We know that Jesus has already gone beyond the veil for us, but He didn’t stop in merely “going beyond.”  In 2 Corinthians 3, Paul asserts that “the veil is taken away in Christ….when one turns to the Lord, the veil is taken away” (v. 14, 16).  This imagery of the veil being removed indicates the inauguration of the New Covenant, bought with Christ’s blood, which demolishes the Law of the old covenant and its fading glory.  Interestingly, even before the days of the Tabernacle, God’s first dwelling place among the Israelites, Moses spoke face to face with God on a mountain top.  When Moses came back down to the Israelite camp, he veiled his face to hide the radiance of God’s glory that clung to him – and that was merely a fading glory from being in the presence of God Most High.  But now, we all, with unveiled face, beholding as in a mirror the glory of the Lord, are being transformed into the same image from glory to glory” (2 Cor. 3:18, emphasis mine; check out all of chapter 3 to really dig into this subject).  This is how the veil relates to our daily lives.

We are reflect God's glory.

We all reflect God’s glory.

Jesus didn’t die so we could remain on the far side of the veil, restricted from the presence of the Father; we are called to a life beyond the veil.

We are invited to “boldly approach the throne of grace” (Heb. 4:16) because Jesus has become our High Priest, our Mediator before God the Father, and the Atonement for our sin.  In this same vein, Ephesians 3:12 tells us that we have “boldness and access with confidence through faith in [Jesus]” (emphasis mine) to all the mysteries of fellowship with the Father (check out Unveiled for a more in-depth look at this Ephesians passage).

And so I must ask: is there anything – works, effort, rules, sin – that we are allowing to separate us from the Presence of God?  My dear friends, are we unintentionally reconstructing the veil of separation that Jesus’ sacrifice tore down?  Are we putting up barriers where our Savior already made a way?  Because the Father is not restricting access to Himself.  The old veil of separation is gone; Jesus has made a new way for us:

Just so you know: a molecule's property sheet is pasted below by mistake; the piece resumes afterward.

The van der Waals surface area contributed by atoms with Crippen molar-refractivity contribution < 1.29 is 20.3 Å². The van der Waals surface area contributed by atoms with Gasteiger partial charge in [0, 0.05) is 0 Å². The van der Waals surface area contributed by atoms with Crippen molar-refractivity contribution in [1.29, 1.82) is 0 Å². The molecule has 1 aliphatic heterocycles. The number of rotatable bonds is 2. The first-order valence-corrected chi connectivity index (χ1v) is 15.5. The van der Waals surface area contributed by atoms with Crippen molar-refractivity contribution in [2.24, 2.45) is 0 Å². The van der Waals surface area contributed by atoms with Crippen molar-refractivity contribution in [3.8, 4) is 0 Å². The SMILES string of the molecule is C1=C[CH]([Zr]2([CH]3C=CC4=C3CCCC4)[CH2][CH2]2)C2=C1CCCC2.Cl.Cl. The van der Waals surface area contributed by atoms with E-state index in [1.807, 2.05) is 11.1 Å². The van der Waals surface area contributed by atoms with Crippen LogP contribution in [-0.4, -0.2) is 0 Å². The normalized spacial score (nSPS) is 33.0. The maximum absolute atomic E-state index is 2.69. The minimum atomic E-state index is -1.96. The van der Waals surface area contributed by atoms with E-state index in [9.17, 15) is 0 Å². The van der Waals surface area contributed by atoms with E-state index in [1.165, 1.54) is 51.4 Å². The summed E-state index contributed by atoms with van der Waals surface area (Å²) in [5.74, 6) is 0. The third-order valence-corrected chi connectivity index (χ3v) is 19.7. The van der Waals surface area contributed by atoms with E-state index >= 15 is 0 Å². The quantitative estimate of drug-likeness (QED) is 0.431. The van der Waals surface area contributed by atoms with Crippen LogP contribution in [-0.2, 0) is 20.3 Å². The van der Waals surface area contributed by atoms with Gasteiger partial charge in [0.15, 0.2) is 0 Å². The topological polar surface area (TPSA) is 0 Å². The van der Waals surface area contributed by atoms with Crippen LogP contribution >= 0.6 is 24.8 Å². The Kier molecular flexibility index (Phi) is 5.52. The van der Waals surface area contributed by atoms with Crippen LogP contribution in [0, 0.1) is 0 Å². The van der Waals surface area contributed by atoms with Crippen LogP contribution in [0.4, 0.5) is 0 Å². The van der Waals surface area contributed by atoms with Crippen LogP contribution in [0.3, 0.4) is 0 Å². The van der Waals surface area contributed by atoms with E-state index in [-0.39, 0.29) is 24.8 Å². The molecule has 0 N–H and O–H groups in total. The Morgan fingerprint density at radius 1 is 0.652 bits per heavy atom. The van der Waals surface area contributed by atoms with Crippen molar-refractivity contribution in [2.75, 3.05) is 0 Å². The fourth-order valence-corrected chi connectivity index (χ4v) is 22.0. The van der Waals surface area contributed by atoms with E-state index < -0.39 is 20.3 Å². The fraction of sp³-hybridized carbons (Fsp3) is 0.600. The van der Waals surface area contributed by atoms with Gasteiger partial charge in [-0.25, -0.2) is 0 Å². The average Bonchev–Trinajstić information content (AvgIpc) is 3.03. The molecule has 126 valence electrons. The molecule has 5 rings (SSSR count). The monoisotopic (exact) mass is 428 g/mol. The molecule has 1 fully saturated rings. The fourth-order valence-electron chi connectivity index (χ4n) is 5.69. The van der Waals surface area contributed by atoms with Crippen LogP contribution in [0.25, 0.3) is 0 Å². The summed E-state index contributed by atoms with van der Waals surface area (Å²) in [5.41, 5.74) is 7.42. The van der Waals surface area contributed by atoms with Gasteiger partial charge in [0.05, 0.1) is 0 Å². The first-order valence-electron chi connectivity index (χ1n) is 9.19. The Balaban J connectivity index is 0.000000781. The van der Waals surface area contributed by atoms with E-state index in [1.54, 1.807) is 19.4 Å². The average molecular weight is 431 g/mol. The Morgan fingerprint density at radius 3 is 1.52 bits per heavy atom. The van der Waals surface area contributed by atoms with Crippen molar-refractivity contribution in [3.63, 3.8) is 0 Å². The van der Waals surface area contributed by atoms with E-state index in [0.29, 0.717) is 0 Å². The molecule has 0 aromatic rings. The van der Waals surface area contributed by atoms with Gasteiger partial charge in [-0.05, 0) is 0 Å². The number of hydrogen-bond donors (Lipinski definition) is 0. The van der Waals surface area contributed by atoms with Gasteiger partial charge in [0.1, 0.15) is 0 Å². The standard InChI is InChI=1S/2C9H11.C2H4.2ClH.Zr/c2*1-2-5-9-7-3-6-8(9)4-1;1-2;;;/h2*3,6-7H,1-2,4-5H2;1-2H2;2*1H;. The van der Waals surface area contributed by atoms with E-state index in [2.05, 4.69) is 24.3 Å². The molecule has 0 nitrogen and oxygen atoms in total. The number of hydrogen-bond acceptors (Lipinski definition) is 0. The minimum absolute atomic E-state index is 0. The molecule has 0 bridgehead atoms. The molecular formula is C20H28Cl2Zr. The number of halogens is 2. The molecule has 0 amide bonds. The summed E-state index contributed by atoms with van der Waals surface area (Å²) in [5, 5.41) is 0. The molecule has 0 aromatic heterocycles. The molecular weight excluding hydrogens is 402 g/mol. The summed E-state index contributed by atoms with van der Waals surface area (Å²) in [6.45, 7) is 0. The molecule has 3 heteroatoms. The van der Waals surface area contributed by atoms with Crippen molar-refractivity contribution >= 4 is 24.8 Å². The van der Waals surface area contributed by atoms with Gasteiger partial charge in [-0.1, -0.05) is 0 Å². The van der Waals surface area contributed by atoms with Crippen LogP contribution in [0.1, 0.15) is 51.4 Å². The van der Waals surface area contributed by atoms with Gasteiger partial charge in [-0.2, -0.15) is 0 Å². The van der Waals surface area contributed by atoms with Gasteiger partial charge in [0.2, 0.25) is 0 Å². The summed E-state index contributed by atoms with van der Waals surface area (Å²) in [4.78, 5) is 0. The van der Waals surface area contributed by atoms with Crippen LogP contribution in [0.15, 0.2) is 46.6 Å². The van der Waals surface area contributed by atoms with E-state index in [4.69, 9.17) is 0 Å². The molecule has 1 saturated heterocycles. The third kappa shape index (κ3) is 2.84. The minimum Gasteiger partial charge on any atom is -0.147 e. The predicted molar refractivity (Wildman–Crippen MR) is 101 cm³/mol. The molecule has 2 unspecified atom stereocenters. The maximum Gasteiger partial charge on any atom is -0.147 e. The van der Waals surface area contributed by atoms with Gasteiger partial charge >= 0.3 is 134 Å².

“We have, then, my friends, complete freedom to go into the Most Holy Place by means of the death of Jesus.  He opened for us a new way, a living way, through the curtain [veil] – that is, through his own body.  We have a great priest in charge of the house of God.  So let us come near to God with a sincere heart and a sure faith, with hearts that have been purified from a guilty conscience and with bodies washed with clean water.”
– Hebrews 10:19-22 GNT, emphasis mine

Father, forgive us our ignorant efforts to hide from Your Presence, to separate ourselves again from You.  Show us how to fully honor the Gift that Jesus gave us through His sacrifice.  We want to live the full story of grace!  May we learn to dwell freely in the Holy of Holies, basking in the radiant light of Your Presence.  Amen.

Will you accept the Father’s invitation to live beyond the veil?

State Your Intentions

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Have you ever wondered what it would be like for life to be perfect?  And what exactly would make life perfect?  Adam and Eve knew.  Once upon a time, life was perfect in the Garden of Eden…

“The Lord God planted a garden eastward in Eden, and there He put the man whom He had formed.  And out of the ground the Lord God made every tree grow that is pleasant to the sight and good for food…” – Gen. 2:8-9a

The chapter goes on to describe in greater detail this paradise God created and given to man.  Yet there is something that rivets me in these verses, more than the depiction of the idyllic location:

‘The tree of life was also in the midst of the garden, and the tree of the knowledge of good and evil….And the Lord God commanded the man, saying “Of every tree of the garden you may freely eat; but of the tree of the knowledge of good and evil you shall not eat, for in the day that you eat of it you shall surely die.”’ – Gen. 2:9b, 16

Rainbow Eucalyptus Grove by Todd Maurer

Rainbow Eucalyptus Grove by Todd Maurer

Often, when we sermonize about the Creation Story and the Garden of Eden, we zero in on the forbidden tree – the tree of the knowledge of good and evil.  We think about the perfect life Adam and Eve had, their sin in disobeying God’s command, and the consequences of the Fall.  But to think of that alone is to miss the heart of God in this passage.

What WERE God’s intentions in the Garden of Eden?